35. I am looking into becoming a partner, I’m not so concerned about loosing the money i’m initially investing as I would be about getting any kind of negative results from the service, or from withdrawing from it once I have listed with them. I’m curious to know if you have actually built anymore listings for other companies other than the original two and how it has gone since then? Just looking for some honest reseller feedback. Also, they would do well to offer their partners the ability to have higher profits – going up against their rock bottom yearly for retail of 500 really isnt much of a benefit – Thanks.

  36. Hi Mike. Just read this older article, along with all of the comments. Good stuff!

    Would you just address the comment someone made that basically the Yext URL isn’t the business URL, but rather a Yext URL for analytics, which would seem to completely destroy SEO value, so who cares about consistent NAP at that point?

    I was seriously considering Yext, but that fact alone seems to make any other benefit irrelevant.

    Am I missing something?!

  37. Redirects are still used in some IYP venues, however, it is not Yext doing the redirecting in those cases. For example, SuperPages uses this tracking code URL (numbers fudged here):,red&LID=0121815941&TR=50&bidType=FLCLIK&PGSN=B5&FL=profile&TL=off&LOC=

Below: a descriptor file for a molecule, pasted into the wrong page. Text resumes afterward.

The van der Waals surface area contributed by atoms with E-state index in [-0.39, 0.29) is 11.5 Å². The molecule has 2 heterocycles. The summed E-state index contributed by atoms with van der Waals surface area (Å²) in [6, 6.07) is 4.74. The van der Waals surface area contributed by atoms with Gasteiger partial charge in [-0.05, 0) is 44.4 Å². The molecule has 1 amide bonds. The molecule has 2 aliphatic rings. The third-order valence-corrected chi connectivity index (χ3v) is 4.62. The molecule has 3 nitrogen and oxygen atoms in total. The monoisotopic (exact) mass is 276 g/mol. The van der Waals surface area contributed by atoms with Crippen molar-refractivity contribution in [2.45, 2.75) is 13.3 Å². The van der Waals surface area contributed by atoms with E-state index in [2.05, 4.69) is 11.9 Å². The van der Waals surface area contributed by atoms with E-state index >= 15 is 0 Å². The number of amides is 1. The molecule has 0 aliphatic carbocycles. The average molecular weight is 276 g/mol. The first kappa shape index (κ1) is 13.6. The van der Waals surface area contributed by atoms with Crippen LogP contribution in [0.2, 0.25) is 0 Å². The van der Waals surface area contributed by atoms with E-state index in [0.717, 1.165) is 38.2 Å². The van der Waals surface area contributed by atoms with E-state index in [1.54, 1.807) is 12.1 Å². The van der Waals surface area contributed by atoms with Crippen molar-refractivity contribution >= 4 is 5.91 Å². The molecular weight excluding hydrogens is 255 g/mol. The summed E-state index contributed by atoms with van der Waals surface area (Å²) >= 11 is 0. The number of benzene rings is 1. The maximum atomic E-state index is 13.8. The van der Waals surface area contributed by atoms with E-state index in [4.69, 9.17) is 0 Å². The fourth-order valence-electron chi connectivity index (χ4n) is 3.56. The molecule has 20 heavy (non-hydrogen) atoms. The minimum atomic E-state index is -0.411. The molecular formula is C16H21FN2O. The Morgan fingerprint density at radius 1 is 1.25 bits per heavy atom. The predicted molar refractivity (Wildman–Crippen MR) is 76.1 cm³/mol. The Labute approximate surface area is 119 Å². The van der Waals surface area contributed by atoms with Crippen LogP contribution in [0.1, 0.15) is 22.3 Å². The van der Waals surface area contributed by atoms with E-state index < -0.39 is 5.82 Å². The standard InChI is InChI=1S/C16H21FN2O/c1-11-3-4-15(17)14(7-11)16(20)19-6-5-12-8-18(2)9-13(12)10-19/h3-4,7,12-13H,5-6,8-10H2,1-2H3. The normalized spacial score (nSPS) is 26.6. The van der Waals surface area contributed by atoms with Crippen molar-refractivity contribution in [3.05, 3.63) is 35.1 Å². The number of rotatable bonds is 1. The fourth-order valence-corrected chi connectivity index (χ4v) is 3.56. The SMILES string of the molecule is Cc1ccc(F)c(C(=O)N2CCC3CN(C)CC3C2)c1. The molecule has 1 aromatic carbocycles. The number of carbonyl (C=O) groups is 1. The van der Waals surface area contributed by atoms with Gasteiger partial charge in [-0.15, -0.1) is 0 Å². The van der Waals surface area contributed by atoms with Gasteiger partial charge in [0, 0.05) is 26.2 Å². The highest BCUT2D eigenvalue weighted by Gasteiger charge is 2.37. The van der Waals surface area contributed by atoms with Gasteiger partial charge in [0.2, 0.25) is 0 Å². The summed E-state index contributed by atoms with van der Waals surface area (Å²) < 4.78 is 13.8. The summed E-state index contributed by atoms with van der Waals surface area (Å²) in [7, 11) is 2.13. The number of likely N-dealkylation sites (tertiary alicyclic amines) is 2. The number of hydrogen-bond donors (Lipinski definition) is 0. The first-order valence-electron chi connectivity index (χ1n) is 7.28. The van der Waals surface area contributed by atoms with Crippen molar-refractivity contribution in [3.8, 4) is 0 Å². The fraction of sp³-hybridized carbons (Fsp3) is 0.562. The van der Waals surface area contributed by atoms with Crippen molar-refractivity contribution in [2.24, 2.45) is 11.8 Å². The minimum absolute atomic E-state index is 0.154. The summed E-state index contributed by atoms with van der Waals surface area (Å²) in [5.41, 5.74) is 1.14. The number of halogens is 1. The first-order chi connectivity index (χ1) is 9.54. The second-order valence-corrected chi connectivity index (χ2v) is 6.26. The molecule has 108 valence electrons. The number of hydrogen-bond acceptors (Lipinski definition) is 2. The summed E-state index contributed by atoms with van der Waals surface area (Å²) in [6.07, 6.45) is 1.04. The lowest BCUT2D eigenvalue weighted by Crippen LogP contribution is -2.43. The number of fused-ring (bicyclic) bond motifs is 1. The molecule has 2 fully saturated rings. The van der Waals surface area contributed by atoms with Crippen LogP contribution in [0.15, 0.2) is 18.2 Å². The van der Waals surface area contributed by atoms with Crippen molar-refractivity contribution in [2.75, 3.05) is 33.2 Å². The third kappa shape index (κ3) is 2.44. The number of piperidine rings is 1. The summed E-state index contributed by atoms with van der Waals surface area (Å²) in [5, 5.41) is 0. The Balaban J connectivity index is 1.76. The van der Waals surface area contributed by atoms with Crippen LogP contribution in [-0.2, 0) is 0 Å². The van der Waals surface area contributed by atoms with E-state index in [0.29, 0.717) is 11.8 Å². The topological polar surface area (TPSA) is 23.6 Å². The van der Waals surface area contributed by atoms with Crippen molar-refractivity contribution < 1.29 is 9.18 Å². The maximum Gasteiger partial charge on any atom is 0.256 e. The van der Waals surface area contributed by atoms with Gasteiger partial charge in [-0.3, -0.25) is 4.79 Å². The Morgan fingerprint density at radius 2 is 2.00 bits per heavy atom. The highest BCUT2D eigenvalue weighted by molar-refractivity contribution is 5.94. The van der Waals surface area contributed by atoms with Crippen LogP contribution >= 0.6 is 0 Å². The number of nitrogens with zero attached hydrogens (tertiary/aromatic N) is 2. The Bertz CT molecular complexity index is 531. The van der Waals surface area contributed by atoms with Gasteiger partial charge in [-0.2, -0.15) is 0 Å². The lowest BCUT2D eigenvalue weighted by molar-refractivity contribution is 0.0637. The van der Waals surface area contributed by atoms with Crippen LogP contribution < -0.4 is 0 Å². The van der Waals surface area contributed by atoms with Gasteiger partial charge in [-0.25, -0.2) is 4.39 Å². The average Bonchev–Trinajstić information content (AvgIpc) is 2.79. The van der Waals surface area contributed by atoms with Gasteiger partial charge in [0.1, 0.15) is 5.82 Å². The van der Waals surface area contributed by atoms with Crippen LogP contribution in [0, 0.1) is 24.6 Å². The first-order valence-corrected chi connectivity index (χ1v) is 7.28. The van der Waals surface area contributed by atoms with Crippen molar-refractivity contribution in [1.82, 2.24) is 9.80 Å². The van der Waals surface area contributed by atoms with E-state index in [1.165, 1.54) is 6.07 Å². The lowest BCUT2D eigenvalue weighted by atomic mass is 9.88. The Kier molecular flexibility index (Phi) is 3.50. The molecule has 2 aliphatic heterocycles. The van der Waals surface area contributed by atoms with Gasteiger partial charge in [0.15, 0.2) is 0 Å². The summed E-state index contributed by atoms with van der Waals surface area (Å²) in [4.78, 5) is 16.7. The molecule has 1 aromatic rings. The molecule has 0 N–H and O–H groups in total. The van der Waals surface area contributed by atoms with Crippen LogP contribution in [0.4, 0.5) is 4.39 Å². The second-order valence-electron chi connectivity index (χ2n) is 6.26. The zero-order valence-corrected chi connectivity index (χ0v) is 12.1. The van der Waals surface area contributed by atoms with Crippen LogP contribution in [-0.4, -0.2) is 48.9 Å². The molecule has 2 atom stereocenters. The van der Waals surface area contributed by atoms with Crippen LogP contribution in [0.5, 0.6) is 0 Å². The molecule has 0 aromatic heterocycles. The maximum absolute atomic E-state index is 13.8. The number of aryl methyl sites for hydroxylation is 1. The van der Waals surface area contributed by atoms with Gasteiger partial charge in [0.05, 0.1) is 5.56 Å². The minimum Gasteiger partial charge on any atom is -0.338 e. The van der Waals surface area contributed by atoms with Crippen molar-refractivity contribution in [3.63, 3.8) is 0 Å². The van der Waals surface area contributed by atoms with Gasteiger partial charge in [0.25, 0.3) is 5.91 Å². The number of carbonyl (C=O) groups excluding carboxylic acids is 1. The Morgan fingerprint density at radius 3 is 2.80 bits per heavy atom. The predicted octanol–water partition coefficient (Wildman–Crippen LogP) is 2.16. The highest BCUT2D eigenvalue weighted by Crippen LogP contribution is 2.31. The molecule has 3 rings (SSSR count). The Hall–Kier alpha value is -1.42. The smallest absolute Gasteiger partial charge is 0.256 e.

Also, a Yext rep with username ‘themistocles’ replied to a thread on the Local Search Forum back on 8-19-2013 confirming that a fix was implemented:


  38. Hi,

    I think there are decent providers on Elance like (provider: labdhie guess i spelled it right) to list on about a 100 tier 2 and 3 directories for just $0.40/ citations. I have used them for about 35 different clients and they have been spot on. Their search for existing citations is far better than whitsparks or yext or moz’s to be honest.


  39. Very Confused if Yext will help my business or not. Seems that there is only a couple good sites like yahoo,and Yelp but a lot that I have never heard of and I think no one else uses either. A lot of what yext has to offer you can do yourself. Has anyone had good success with them.

  40. I certainly see where there is or can be some value offered by data aggregators but I sure wish they would make it a little easier to work with them. I have found that Moz Local is about the best route if NAP citations are your goal.